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A cointegration study of the efficiency of the US Treasury STRIPS market

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  • James Kung
  • Andrew Carverhill
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    Abstract

    One theoretical implication of cointegration, according to Granger (1986), is that asset prices in an efficient market cannot be cointegrated. Using price data on US Treasury STRIPS with maturities from 2/15/1997 to 8/15/2015, it is found that a set of three STRIPS series is often cointegrated. In addition, by setting up a costless hedge portfolio from three STRIPS with three different maturities, it is found that the hedge portfolio is often stationary and thus arbitrage opportunities are likely to occur. That is, because the hedge portfolio is costless and stationary, cash in can be done when the value of the hedge portfolio is either positive or negative. However, when taking liquidity, tax effects, and transaction costs into consideration, these arbitrage profits would be unlikely. Hence, it is concluded that the US Treasury STRIPS market is efficient.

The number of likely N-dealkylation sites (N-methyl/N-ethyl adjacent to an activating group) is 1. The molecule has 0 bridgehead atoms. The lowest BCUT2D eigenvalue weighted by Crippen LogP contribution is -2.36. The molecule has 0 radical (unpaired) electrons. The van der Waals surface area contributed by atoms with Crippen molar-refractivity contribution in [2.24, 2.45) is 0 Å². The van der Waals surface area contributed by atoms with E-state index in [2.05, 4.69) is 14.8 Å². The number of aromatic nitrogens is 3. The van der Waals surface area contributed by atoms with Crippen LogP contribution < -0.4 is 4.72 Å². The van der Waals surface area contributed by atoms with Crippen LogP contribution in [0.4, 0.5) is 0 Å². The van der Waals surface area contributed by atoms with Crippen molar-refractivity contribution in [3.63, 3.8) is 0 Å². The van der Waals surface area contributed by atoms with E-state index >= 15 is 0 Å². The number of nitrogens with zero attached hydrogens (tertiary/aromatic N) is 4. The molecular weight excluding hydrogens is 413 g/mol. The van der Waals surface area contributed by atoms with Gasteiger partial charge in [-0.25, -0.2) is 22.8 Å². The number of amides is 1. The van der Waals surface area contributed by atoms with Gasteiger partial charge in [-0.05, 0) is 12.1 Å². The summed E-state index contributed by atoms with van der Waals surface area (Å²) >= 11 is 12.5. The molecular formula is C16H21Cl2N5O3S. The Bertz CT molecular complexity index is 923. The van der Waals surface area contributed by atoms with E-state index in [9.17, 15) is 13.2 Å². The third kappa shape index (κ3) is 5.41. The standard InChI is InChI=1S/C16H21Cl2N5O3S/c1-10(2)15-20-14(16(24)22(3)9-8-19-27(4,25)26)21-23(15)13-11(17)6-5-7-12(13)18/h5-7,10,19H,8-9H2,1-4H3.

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    File URL: http://www.tandfonline.com/doi/abs/10.1080/0003684042000329054
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    Bibliographic Info

    Article provided by Taylor & Francis Journals in its journal Applied Economics.

    Volume (Year): 37 (2005)
    Issue (Month): 6 ()
    Pages: 695-703

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    Handle: RePEc:taf:applec:v:37:y:2005:i:6:p:695-703

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    10. Mark Grinblatt & Francis A. Longstaff, 2000. "Financial Innovation and the Role of Derivative Securities: An Empirical Analysis of the Treasury STRIPS Program," Journal of Finance, American Finance Association, vol. 55(3), pages 1415-1436, 06.
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